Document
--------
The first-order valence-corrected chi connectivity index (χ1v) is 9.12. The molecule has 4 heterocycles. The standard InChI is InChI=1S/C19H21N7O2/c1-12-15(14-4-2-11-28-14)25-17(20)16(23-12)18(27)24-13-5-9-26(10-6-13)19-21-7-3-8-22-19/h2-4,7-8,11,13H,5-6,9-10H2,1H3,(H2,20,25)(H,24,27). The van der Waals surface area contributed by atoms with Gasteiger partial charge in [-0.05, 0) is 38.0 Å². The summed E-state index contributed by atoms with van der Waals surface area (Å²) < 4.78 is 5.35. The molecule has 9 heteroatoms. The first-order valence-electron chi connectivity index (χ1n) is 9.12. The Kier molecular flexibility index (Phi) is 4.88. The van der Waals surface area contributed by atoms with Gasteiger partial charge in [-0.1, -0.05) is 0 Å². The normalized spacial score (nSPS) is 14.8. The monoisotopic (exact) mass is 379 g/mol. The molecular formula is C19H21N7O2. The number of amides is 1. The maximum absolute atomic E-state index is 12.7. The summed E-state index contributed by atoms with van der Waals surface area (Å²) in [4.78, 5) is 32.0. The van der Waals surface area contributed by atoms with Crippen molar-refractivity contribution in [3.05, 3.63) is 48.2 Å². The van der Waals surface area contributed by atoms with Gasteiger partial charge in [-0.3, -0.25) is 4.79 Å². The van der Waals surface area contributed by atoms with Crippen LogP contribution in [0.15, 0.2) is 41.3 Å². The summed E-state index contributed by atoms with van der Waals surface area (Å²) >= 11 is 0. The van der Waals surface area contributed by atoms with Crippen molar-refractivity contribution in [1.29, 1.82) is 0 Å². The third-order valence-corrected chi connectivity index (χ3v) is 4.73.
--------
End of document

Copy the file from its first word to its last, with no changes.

The first-order valence-corrected chi connectivity index (χ1v) is 9.12. The molecule has 4 heterocycles. The standard InChI is InChI=1S/C19H21N7O2/c1-12-15(14-4-2-11-28-14)25-17(20)16(23-12)18(27)24-13-5-9-26(10-6-13)19-21-7-3-8-22-19/h2-4,7-8,11,13H,5-6,9-10H2,1H3,(H2,20,25)(H,24,27). The van der Waals surface area contributed by atoms with Gasteiger partial charge in [-0.05, 0) is 38.0 Å². The summed E-state index contributed by atoms with van der Waals surface area (Å²) < 4.78 is 5.35. The molecule has 9 heteroatoms. The first-order valence-electron chi connectivity index (χ1n) is 9.12. The Kier molecular flexibility index (Phi) is 4.88. The van der Waals surface area contributed by atoms with Gasteiger partial charge in [-0.1, -0.05) is 0 Å². The normalized spacial score (nSPS) is 14.8. The monoisotopic (exact) mass is 379 g/mol. The molecular formula is C19H21N7O2. The number of amides is 1. The maximum absolute atomic E-state index is 12.7. The summed E-state index contributed by atoms with van der Waals surface area (Å²) in [4.78, 5) is 32.0. The van der Waals surface area contributed by atoms with Crippen molar-refractivity contribution in [3.05, 3.63) is 48.2 Å². The van der Waals surface area contributed by atoms with Gasteiger partial charge in [-0.3, -0.25) is 4.79 Å². The van der Waals surface area contributed by atoms with Crippen LogP contribution in [0.15, 0.2) is 41.3 Å². The summed E-state index contributed by atoms with van der Waals surface area (Å²) >= 11 is 0. The van der Waals surface area contributed by atoms with Crippen molar-refractivity contribution in [1.29, 1.82) is 0 Å². The third-order valence-corrected chi connectivity index (χ3v) is 4.73.